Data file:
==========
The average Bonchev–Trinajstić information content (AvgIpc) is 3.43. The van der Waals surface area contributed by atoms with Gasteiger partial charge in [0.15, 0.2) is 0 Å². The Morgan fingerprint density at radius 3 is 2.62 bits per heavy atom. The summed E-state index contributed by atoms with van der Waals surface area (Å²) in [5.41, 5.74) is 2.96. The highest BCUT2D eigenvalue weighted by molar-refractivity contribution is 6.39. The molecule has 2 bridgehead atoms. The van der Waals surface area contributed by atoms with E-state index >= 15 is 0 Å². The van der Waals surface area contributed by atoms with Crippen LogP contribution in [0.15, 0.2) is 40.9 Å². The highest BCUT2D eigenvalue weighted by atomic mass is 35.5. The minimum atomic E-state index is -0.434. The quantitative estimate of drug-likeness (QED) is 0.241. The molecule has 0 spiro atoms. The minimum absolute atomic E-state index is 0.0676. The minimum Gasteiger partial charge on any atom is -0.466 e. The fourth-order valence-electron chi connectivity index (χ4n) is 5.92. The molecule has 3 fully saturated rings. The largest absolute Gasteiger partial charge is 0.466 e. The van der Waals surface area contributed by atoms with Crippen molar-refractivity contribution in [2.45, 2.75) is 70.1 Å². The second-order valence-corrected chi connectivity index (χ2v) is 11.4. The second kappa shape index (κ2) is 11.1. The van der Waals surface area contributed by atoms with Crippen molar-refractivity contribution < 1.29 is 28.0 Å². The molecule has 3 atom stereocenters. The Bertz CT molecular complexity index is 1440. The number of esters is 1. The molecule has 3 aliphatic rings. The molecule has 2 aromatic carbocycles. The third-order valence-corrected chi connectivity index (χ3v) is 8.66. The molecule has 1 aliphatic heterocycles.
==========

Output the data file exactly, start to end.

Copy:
The average Bonchev–Trinajstić information content (AvgIpc) is 3.43. The van der Waals surface area contributed by atoms with Gasteiger partial charge in [0.15, 0.2) is 0 Å². The Morgan fingerprint density at radius 3 is 2.62 bits per heavy atom. The summed E-state index contributed by atoms with van der Waals surface area (Å²) in [5.41, 5.74) is 2.96. The highest BCUT2D eigenvalue weighted by molar-refractivity contribution is 6.39. The molecule has 2 bridgehead atoms. The van der Waals surface area contributed by atoms with E-state index >= 15 is 0 Å². The van der Waals surface area contributed by atoms with Crippen LogP contribution in [0.15, 0.2) is 40.9 Å². The highest BCUT2D eigenvalue weighted by atomic mass is 35.5. The minimum atomic E-state index is -0.434. The quantitative estimate of drug-likeness (QED) is 0.241. The molecule has 0 spiro atoms. The minimum absolute atomic E-state index is 0.0676. The minimum Gasteiger partial charge on any atom is -0.466 e. The fourth-order valence-electron chi connectivity index (χ4n) is 5.92. The molecule has 3 fully saturated rings. The largest absolute Gasteiger partial charge is 0.466 e. The van der Waals surface area contributed by atoms with Crippen molar-refractivity contribution in [2.45, 2.75) is 70.1 Å². The second-order valence-corrected chi connectivity index (χ2v) is 11.4. The second kappa shape index (κ2) is 11.1. The van der Waals surface area contributed by atoms with Crippen molar-refractivity contribution < 1.29 is 28.0 Å². The molecule has 3 atom stereocenters. The Bertz CT molecular complexity index is 1440. The number of esters is 1. The molecule has 3 aliphatic rings. The molecule has 2 aromatic carbocycles. The third-order valence-corrected chi connectivity index (χ3v) is 8.66. The molecule has 1 aliphatic heterocycles.